Vygotsky (2002) acknowledged the relevance of biological support in the development of an individual but rejected that it occurs independently of their sociocultural context. This author had a holistic understanding of a person and attributed great importance to the influences of culture and environment (Leite, 2018). Likewise, Wallon (1995) saw the person from an integrative perspective and believed that human development takes place through the process of a dialectical relationship between the motor, cognitive, and affective functions (Soligo, 2018). From this point of view, emotions, affection, and cognitive functions develop in an intertwined and inseparable way. These theoretical assumptions suggest that the quality of the affective relationship between peers working collaboratively is essential for a successful learning experience. Additionally, and according to the findings of this study, not seeing others on video camera while synchronously connected and working together makes it hard to create positive affective relationships between peers and between students and instructors—both situations understood as student–mediator relationships.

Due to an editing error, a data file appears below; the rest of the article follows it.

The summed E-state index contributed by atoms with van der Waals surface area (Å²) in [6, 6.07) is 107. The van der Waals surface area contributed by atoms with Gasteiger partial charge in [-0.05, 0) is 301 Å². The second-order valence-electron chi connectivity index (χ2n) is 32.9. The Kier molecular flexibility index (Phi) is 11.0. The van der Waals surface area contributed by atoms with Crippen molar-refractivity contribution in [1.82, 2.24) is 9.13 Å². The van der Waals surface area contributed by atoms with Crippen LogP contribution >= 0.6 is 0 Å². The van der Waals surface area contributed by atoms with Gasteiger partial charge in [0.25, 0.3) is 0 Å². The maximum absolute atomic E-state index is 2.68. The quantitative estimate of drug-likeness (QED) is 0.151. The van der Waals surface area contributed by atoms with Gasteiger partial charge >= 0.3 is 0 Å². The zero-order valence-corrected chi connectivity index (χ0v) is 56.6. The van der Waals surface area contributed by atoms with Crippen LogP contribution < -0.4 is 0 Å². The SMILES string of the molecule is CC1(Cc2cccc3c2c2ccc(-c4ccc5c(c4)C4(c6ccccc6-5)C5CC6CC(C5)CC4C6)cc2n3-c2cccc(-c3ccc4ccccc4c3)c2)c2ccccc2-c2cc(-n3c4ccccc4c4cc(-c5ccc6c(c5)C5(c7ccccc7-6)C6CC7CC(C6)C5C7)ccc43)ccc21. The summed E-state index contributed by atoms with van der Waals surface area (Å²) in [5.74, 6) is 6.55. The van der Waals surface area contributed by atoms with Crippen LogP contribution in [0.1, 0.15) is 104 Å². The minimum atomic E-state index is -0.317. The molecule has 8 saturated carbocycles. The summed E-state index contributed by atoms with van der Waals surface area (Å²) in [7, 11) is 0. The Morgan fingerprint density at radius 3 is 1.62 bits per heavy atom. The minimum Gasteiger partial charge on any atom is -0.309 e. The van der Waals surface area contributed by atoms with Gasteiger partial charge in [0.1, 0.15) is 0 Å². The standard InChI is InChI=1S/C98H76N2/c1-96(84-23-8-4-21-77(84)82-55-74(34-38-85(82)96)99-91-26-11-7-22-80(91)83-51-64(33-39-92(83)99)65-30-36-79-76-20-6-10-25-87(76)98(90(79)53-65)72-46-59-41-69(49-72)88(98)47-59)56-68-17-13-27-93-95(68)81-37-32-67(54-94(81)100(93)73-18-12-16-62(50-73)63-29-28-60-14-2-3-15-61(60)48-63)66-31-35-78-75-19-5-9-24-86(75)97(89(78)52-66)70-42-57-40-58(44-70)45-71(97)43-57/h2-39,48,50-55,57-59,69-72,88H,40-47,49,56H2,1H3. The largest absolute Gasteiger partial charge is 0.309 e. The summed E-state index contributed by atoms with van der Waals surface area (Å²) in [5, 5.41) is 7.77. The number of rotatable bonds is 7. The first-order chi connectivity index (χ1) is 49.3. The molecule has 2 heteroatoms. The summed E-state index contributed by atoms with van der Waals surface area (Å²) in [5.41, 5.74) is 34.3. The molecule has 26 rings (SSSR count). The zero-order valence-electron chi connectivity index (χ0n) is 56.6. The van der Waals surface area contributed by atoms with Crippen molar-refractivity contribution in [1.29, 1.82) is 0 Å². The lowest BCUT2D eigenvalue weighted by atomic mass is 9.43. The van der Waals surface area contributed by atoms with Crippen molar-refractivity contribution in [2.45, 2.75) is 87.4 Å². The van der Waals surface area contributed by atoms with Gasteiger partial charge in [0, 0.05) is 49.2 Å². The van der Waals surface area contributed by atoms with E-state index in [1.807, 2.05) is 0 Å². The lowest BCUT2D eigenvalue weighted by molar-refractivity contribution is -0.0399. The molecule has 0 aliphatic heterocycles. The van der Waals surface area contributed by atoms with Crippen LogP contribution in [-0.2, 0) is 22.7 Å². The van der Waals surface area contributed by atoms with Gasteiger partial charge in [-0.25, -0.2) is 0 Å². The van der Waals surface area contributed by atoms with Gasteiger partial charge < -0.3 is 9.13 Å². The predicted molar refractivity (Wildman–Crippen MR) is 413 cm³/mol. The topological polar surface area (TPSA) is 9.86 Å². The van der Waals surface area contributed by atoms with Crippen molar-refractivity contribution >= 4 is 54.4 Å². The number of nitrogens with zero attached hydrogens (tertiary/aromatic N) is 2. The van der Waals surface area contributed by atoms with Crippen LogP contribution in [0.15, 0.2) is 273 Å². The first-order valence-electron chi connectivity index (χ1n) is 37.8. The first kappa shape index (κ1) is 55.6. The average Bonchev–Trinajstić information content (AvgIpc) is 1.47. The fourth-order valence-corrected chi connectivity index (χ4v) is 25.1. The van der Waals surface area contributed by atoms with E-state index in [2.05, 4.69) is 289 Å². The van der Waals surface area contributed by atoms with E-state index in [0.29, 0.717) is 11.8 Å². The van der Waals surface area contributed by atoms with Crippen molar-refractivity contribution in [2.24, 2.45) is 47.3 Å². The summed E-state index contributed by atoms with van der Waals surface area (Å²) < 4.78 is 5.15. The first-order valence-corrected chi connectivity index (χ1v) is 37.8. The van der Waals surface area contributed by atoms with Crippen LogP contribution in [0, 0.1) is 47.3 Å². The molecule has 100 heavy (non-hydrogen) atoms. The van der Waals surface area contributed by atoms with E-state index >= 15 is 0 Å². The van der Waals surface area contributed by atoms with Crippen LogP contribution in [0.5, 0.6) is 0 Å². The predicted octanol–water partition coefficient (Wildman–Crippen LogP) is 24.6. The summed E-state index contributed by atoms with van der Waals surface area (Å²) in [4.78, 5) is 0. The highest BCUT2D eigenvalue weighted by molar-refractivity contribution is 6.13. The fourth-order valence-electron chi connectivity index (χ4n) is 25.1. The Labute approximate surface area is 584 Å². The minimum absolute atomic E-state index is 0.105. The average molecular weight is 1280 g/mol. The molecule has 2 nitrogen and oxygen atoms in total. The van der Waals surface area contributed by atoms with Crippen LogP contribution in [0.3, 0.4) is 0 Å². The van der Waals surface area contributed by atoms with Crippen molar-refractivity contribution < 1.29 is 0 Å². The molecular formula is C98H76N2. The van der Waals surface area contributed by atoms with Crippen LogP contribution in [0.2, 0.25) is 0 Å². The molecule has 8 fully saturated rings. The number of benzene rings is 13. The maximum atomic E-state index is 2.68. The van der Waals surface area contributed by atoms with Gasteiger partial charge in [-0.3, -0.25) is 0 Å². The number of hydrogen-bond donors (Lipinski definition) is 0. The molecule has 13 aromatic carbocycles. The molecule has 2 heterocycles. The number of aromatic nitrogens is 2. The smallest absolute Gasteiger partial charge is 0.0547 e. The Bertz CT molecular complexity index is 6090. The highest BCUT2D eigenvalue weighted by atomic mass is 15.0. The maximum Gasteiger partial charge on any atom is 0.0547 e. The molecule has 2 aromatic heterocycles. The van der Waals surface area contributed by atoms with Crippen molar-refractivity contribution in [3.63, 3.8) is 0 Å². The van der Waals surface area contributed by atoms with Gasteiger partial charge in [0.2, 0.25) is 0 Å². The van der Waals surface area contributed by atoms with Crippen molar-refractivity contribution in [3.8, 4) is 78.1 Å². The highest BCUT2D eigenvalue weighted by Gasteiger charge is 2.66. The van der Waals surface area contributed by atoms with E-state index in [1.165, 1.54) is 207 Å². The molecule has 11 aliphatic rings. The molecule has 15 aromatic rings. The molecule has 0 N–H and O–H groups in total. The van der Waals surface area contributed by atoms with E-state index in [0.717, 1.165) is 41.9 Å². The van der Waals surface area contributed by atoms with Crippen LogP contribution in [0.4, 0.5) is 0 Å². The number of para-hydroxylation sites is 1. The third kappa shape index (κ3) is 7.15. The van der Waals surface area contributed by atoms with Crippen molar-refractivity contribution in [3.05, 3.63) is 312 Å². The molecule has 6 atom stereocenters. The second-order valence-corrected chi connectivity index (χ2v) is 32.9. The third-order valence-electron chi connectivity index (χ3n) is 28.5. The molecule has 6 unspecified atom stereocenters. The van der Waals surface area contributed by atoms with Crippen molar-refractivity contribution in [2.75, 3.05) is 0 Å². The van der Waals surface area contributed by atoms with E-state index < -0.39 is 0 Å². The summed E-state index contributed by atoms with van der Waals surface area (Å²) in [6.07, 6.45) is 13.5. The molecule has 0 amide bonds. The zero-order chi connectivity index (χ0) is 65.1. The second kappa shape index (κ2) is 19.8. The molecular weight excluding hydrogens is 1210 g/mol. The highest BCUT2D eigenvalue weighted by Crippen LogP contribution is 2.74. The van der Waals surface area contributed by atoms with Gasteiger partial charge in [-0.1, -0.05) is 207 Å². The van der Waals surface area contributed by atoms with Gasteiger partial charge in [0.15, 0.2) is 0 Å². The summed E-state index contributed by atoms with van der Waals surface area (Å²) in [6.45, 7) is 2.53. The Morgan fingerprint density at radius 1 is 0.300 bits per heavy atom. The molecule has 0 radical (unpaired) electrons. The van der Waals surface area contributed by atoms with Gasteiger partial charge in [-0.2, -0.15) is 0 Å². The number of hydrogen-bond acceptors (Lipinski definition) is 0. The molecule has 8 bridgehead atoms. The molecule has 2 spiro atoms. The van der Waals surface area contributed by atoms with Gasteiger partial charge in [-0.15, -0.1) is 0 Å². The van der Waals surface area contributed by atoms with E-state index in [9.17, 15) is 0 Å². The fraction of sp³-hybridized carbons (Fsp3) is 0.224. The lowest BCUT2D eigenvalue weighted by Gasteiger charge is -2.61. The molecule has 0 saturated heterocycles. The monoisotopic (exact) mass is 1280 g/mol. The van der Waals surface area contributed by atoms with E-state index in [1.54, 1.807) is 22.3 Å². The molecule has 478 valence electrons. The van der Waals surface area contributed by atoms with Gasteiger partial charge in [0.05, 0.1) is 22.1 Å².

DeWaard (2016) stressed that video integration in online courses has the power to humanize the educational experience for students and teachers, and this argument is closely related to Student5's interview responses. This participant mentioned that whenever it is not possible to see the person on the other side of the screen, it becomes hard to build a personal connection with them. In the participant's words, it “feels a little dehumanizing,” and it is like he/she does not “really care about this person that much” if they do not show their faces. Another student (Student6) reported finding it hard to read and understand the other person's feelings when the video camera is off. Whenever this happens, it means that verbal and nonverbal communication is affected. This can be particularly dangerous, as the lack of communication elements often impacts students' abilities to help, understand, instruct, build trust, demonstrate empathy or commitment, develop a sense of belonging to that group, among others. Similarly, instructors shared that it was challenging when students turned their video cameras off. Both Instructor4 and Instructor6 underlined that the immediate feedback they get from students' faces is essential to inform them if instructions were clear or to identify which student needs more support, but this does not happen when they cannot see the person on video. Instructor6 said that he/she cannot remember students' names or who they are if they always have their video cameras off and do not interact much in class. The instructor added that some students feel disappointed when they realize that the instructor does not know them, but the participant justified why this can happen in some cases. Instructor7 also emphasized the importance of using the video camera feature in synchronous online group work so students can build a sense of social connectedness, an instructional element needed for developing group social structure in online learning (Slagter van Tryon & Bishop, 2012). In all those statements, it is clear how not seeing others live on camera when working together in online settings can affect emotions, feelings, and relationships.